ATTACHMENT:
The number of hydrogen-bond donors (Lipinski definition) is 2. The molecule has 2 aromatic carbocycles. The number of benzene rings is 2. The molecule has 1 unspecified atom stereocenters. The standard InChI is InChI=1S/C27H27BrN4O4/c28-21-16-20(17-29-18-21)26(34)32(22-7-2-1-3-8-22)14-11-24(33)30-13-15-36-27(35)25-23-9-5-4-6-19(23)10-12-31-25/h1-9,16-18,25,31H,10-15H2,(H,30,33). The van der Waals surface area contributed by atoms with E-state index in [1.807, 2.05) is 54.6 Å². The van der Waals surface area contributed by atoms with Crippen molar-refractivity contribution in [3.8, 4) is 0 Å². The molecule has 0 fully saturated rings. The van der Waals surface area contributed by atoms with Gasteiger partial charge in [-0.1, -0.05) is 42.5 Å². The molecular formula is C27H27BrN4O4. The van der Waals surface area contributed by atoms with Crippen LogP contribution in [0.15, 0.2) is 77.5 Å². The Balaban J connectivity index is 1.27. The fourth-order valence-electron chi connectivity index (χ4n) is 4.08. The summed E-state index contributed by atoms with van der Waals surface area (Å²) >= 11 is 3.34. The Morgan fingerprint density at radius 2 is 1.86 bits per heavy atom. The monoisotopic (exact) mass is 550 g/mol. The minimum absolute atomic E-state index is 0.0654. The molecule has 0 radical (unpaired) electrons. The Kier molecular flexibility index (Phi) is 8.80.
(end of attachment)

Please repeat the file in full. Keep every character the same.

The number of hydrogen-bond donors (Lipinski definition) is 2. The molecule has 2 aromatic carbocycles. The number of benzene rings is 2. The molecule has 1 unspecified atom stereocenters. The standard InChI is InChI=1S/C27H27BrN4O4/c28-21-16-20(17-29-18-21)26(34)32(22-7-2-1-3-8-22)14-11-24(33)30-13-15-36-27(35)25-23-9-5-4-6-19(23)10-12-31-25/h1-9,16-18,25,31H,10-15H2,(H,30,33). The van der Waals surface area contributed by atoms with E-state index in [1.807, 2.05) is 54.6 Å². The van der Waals surface area contributed by atoms with Crippen molar-refractivity contribution in [3.8, 4) is 0 Å². The molecule has 0 fully saturated rings. The van der Waals surface area contributed by atoms with Gasteiger partial charge in [-0.1, -0.05) is 42.5 Å². The molecular formula is C27H27BrN4O4. The van der Waals surface area contributed by atoms with Crippen LogP contribution in [0.15, 0.2) is 77.5 Å². The Balaban J connectivity index is 1.27. The fourth-order valence-electron chi connectivity index (χ4n) is 4.08. The summed E-state index contributed by atoms with van der Waals surface area (Å²) >= 11 is 3.34. The Morgan fingerprint density at radius 2 is 1.86 bits per heavy atom. The monoisotopic (exact) mass is 550 g/mol. The minimum absolute atomic E-state index is 0.0654. The molecule has 0 radical (unpaired) electrons. The Kier molecular flexibility index (Phi) is 8.80.